I believe that I am a strong woman, but I also believe in a strong man.

Beliefs are beliefs, and everyone is entitled to their opinion. I'm all about girl power, but in today's world, it's getting shoved down our throats. Relax feminists, we're OK.

My inspiration actually came from a man (God forbid, a man has ideas these days). One afternoon my boyfriend was telling me about a discussion his class had regarding female sports and how TV stations air fewer female competitions than that of males. In a room where he and his other male classmate were completely outnumbered, he didn't have much say in the discussion.

Apparently, it was getting pretty heated in the room, and the women in the class were going on and on about how society is unfair to women in this aspect and that respect for the female population is shrinking relative to the male population.

If we're being frank here, it's a load of bull.

SEE ALSO: To The Women Who Hate Feminism

First of all, this is the 21st century. Women have never been more respected. Women have more rights in the United States than ever before. As far as sports go, TV stations are going to air the sports that get the most ratings. On a realistic level, how many women are turning on Sports Center in the middle of the day? Not enough for TV stations to make money. It's a business, not a boycott against female athletics.

Whatever happened to chivalry? Why is it so “old fashioned" to allow a man to do the dirty work or pay for meals? Feminists claim that this is a sign of disrespect, yet when a man offers to pick up the check or help fix a flat tire (aka being a gentleman), they become offended. It seems like a bit of a double standard to me. There is a distinct divide between both the mental and physical makeup of a male and female body. There is a reason for this. We are not equals. The male is made of more muscle mass, and the woman has a more efficient brain (I mean, I think that's pretty freaking awesome).

The male body is meant to endure more physical while the female is more delicate. So, quite frankly, at a certain point in life, there need to be restrictions on integrating the two. For example, during that same class discussion that I mentioned before, one of the young ladies in the room complained about how the NFL doesn't have female athletes. I mean, really? Can you imagine being tackled by a 220-pound linebacker? Of course not. Our bodies are different. It's not “inequality," it's just science.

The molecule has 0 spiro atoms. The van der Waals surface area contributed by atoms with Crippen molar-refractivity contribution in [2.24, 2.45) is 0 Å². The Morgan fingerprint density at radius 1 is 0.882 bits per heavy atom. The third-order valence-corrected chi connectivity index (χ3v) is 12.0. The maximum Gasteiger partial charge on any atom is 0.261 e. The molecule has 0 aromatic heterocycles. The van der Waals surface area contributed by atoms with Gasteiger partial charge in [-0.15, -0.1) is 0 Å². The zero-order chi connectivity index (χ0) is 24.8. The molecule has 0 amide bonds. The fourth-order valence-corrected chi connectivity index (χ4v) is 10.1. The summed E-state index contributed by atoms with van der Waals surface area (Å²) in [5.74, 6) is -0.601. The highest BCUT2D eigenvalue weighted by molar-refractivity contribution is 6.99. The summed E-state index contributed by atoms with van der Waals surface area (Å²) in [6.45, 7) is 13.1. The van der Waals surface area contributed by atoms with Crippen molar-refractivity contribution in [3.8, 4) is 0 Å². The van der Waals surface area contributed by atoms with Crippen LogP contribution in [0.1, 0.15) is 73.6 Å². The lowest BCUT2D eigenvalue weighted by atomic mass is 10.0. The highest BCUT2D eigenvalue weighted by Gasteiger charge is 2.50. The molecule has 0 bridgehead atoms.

And while I can understand the concern in regard to money and women making statistically less than men do, let's consider some historical facts. If we think about it, women branching out into the workforce is still relatively new in terms of history. Up until about the '80s or so, many women didn't work as much as they do now (no disrespect to the women that did work to provide for themselves and their families — you go ladies!). We are still climbing the charts in 2016.

Though there is still considered to be a glass ceiling for the working female, it's being shattered by the perseverance and strong mentality of women everywhere. So, let's stop blaming men and society for how we continue to “struggle" and praise the female gender for working hard to make a mark in today's workforce. We're doing a kick-ass job, let's stop the complaining.

I consider myself to be a very strong and independent female. But that doesn't mean that I feel the need to put down the opposite gender for every problem I endure. Not everything is a man's fault. Let's be realistic ladies, just as much as they are boneheads from time to time, we have the tendency to be a real pain in the tush.

It's a lot of give and take. We don't have to pretend we don't need our men every once in a while. It's OK to be vulnerable. Men and women are meant to complement one another—not to be equal or to over-power. The genders are meant to balance each other out. There's nothing wrong with it.

I am all for being a proud woman and having confidence in what I say and do. I believe in myself as a powerful female and human being. However, I don't believe that being a female entitles me to put down men and claim to be the “dominant" gender. There is no “dominant" gender. There's just men and women. Women and men. We coincide with each other, that's that. Time to embrace it.

Cover Image Credit: chrisjohnbeckett / Flickr

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6 Things You Notice When You Transfer From A Community College To A University